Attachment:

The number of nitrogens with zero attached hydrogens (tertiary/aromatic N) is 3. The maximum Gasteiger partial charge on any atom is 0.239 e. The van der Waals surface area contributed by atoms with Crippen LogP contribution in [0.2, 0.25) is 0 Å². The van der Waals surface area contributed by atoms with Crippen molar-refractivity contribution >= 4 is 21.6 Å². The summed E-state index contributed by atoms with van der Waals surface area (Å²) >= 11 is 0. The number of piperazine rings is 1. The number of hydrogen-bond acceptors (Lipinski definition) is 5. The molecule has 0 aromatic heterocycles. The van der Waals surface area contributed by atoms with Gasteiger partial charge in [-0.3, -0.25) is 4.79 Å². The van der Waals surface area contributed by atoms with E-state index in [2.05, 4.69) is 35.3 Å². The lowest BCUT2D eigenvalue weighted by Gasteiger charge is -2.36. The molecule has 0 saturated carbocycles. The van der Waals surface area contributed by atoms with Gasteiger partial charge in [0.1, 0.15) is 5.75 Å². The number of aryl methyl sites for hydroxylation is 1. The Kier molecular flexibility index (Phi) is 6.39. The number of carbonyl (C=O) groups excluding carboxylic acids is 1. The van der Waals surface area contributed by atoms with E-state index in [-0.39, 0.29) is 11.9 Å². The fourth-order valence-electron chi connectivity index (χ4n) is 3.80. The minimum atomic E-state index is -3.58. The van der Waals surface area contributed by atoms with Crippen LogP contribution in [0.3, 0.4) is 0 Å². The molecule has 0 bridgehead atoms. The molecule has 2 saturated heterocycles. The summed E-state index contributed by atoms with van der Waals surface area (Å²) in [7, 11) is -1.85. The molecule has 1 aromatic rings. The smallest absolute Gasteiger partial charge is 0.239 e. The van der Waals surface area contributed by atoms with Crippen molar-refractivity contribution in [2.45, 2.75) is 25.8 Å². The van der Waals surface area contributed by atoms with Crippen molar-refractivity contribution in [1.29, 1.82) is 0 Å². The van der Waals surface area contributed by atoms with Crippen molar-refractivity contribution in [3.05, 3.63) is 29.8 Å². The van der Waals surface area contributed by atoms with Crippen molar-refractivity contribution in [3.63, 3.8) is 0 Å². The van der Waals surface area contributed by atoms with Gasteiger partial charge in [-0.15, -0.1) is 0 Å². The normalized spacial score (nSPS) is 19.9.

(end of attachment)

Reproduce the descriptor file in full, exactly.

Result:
The number of nitrogens with zero attached hydrogens (tertiary/aromatic N) is 3. The maximum Gasteiger partial charge on any atom is 0.239 e. The van der Waals surface area contributed by atoms with Crippen LogP contribution in [0.2, 0.25) is 0 Å². The van der Waals surface area contributed by atoms with Crippen molar-refractivity contribution >= 4 is 21.6 Å². The summed E-state index contributed by atoms with van der Waals surface area (Å²) >= 11 is 0. The number of piperazine rings is 1. The number of hydrogen-bond acceptors (Lipinski definition) is 5. The molecule has 0 aromatic heterocycles. The van der Waals surface area contributed by atoms with Gasteiger partial charge in [-0.3, -0.25) is 4.79 Å². The van der Waals surface area contributed by atoms with E-state index in [2.05, 4.69) is 35.3 Å². The lowest BCUT2D eigenvalue weighted by Gasteiger charge is -2.36. The molecule has 0 saturated carbocycles. The van der Waals surface area contributed by atoms with Gasteiger partial charge in [0.1, 0.15) is 5.75 Å². The number of aryl methyl sites for hydroxylation is 1. The Kier molecular flexibility index (Phi) is 6.39. The number of carbonyl (C=O) groups excluding carboxylic acids is 1. The van der Waals surface area contributed by atoms with E-state index in [-0.39, 0.29) is 11.9 Å². The fourth-order valence-electron chi connectivity index (χ4n) is 3.80. The minimum atomic E-state index is -3.58. The van der Waals surface area contributed by atoms with Crippen LogP contribution in [0.3, 0.4) is 0 Å². The molecule has 0 bridgehead atoms. The molecule has 2 saturated heterocycles. The summed E-state index contributed by atoms with van der Waals surface area (Å²) in [7, 11) is -1.85. The molecule has 1 aromatic rings. The smallest absolute Gasteiger partial charge is 0.239 e. The van der Waals surface area contributed by atoms with Crippen molar-refractivity contribution in [2.45, 2.75) is 25.8 Å². The van der Waals surface area contributed by atoms with Crippen molar-refractivity contribution in [1.29, 1.82) is 0 Å². The van der Waals surface area contributed by atoms with Crippen molar-refractivity contribution in [3.05, 3.63) is 29.8 Å². The van der Waals surface area contributed by atoms with Crippen molar-refractivity contribution in [3.63, 3.8) is 0 Å². The van der Waals surface area contributed by atoms with Gasteiger partial charge in [-0.15, -0.1) is 0 Å². The normalized spacial score (nSPS) is 19.9.